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Fibers, Fascia & Tendon Disorders: Terminology Video

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  • 0:01 Body Layers
  • 0:35 Fascia & Fasciitis
  • 1:17 Fibers & Fibromyalgia
  • 2:25 Tendons and Tendinitis
  • 3:15 Lesson Summary
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Lesson Transcript
Instructor: Artem Cheprasov
Fibers, fascia, and tendons: they're all part of our muscles, and they are all unfortunately affected by problems large and small. They're involved in fasciitis, fibromyalgia, tenodynia, and tendinitis.

Body Layers

Who loves cake? I do! Layered cakes are some of the best. They have all sorts of colorful, tasty cream sections separated, covered, or bound by thin layers of sponge cake. These layers, and the supporting thin layers of sponge cake in between them, are reminiscent of a part of your body that's rarely heard of. It helps support the muscles of your body.

This lesson will define this structure, as well as other terms that are related to the problems that can affect the fibers, fascia, and tendons of your muscles!

Fascia & Fasciitis

But let's go back to the cake for a second. Those layers of dough in between the different layers of cream and other filling remind me of fascia, which is connective tissue that covers, separates, supports, or binds muscles, various organs and tissues, or their layers.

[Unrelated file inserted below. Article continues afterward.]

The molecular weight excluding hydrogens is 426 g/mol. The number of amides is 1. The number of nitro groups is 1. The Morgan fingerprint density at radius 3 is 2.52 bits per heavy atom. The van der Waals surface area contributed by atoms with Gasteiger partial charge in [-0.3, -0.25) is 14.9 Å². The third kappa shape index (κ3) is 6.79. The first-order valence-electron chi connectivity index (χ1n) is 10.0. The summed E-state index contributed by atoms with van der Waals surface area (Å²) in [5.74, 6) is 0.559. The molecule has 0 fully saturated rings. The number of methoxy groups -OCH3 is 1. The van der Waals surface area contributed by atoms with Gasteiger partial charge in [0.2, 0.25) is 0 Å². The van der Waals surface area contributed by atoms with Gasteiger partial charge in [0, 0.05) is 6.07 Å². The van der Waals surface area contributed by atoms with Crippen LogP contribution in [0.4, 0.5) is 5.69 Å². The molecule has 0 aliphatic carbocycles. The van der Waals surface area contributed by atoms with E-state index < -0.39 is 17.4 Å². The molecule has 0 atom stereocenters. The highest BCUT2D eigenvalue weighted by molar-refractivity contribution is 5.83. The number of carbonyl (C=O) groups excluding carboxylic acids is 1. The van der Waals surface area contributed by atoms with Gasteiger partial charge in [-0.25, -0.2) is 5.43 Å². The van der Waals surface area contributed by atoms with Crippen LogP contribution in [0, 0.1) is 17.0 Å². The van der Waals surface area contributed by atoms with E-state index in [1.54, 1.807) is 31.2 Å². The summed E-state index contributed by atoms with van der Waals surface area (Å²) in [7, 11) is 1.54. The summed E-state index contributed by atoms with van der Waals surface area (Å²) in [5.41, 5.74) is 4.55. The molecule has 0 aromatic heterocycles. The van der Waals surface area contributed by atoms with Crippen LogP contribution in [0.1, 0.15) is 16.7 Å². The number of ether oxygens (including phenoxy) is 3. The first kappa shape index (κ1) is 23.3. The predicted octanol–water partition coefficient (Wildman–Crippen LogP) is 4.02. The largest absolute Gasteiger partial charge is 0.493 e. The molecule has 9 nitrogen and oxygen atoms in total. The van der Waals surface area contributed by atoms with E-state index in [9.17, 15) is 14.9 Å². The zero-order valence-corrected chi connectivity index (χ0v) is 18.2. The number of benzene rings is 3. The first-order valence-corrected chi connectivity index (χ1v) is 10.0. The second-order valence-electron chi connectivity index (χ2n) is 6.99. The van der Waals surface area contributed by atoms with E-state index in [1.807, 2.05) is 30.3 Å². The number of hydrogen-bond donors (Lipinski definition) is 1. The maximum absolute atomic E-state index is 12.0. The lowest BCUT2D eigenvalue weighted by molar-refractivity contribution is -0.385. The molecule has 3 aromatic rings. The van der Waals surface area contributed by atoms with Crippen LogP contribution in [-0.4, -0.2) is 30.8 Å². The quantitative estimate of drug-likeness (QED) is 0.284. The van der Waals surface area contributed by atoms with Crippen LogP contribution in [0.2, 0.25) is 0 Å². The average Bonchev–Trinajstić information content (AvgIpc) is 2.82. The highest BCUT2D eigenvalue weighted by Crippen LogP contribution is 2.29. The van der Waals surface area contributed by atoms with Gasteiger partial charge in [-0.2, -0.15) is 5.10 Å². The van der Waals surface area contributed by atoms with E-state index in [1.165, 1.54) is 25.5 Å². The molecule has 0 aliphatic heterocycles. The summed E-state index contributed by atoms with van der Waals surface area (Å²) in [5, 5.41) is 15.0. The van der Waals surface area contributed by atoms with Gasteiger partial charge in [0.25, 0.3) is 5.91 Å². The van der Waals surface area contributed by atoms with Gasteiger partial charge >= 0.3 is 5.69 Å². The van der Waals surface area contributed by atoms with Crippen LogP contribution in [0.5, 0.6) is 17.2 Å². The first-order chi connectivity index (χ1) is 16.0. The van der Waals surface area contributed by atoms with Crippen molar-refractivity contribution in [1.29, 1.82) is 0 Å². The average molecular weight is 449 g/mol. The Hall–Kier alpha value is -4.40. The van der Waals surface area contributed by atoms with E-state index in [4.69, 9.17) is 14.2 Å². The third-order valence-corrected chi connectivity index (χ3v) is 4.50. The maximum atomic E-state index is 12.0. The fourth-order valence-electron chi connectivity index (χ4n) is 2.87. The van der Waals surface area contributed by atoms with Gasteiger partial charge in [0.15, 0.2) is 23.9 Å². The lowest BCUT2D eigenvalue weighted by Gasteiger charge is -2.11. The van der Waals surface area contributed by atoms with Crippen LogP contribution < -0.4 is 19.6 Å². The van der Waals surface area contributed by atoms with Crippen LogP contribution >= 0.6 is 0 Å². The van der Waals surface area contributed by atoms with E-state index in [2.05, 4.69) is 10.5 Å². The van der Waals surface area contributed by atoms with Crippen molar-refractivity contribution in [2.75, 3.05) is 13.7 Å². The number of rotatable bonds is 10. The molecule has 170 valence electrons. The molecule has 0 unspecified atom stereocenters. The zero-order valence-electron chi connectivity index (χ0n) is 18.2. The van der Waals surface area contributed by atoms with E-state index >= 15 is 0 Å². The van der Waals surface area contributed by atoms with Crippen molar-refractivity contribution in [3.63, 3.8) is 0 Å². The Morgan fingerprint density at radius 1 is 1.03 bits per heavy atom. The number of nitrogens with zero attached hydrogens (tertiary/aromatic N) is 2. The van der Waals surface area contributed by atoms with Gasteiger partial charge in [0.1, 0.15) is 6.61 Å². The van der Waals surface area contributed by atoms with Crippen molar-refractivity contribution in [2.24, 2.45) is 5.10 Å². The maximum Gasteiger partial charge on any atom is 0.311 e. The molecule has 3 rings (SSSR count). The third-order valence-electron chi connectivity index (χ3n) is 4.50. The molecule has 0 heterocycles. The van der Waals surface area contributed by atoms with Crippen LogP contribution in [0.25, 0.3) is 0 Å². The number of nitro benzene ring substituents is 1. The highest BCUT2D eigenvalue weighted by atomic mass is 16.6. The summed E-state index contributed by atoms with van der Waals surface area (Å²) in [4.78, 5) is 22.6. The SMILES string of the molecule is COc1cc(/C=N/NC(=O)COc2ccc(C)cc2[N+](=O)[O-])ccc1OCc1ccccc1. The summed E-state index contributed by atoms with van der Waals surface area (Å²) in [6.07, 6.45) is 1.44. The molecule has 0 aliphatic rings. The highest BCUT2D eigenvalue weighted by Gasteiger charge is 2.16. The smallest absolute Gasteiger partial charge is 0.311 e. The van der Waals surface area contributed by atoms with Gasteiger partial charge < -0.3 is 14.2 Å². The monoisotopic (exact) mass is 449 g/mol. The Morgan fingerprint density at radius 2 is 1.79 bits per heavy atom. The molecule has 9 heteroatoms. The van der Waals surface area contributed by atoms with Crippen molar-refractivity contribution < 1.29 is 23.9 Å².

As you can tell by the image on the screen, this fascia is found in many different parts of your body, and like that dough in the cake, it helps to separate and support different tissues in your body. This fascia can have some unfashionable problems, like fasciitis, or the inflammation of fascia, where the suffix of '-itis' stands for 'inflammation.'

Fascia is located throughout the body, providing support and strength.
Fascia

Fibers & Fibromyalgia

As the definition of fascia kind of made clear, muscles are enveloped in and separated by fascia. Our muscles are made up of muscle fibers. When you're chowing down and ripping apart that beef jerky, you're eating a bunch of muscle fibers, or muscle cells.

People who have chronic fibromyalgia are known to have atrophied muscle fibers. Atrophy means something is decreased in size compared to the norm. Fibromyalgia is a disorder characterized by widespread muscle pain and fatigue, among other signs and symptoms, like joint or bone pain.

This word comes from 'fibr/o,' which implies 'fibrous tissue;' 'my/o,' which means 'muscle;' and '-algia,' which means 'pain.' I don't know if this will help you, but I remember that 'my/o' means 'muscle' because 'myo-' rhymes with 'Mayo,' as in Cinco de Mayo, where all sorts of delicious meat is served. And I remember that '-algia' means pain by imagining some algae writhing in pain. Weird, yes, but you don't remember the mundane stuff nearly as well!

Tendons & Tendinitis

The tendons, the fibrous tissues that connects muscle to bone, can also be affected by problems. Maybe you even have had one of these, called tendinitis, the inflammation of a tendon. Tendinitis is sometimes spelled alternatively as tendonitis.

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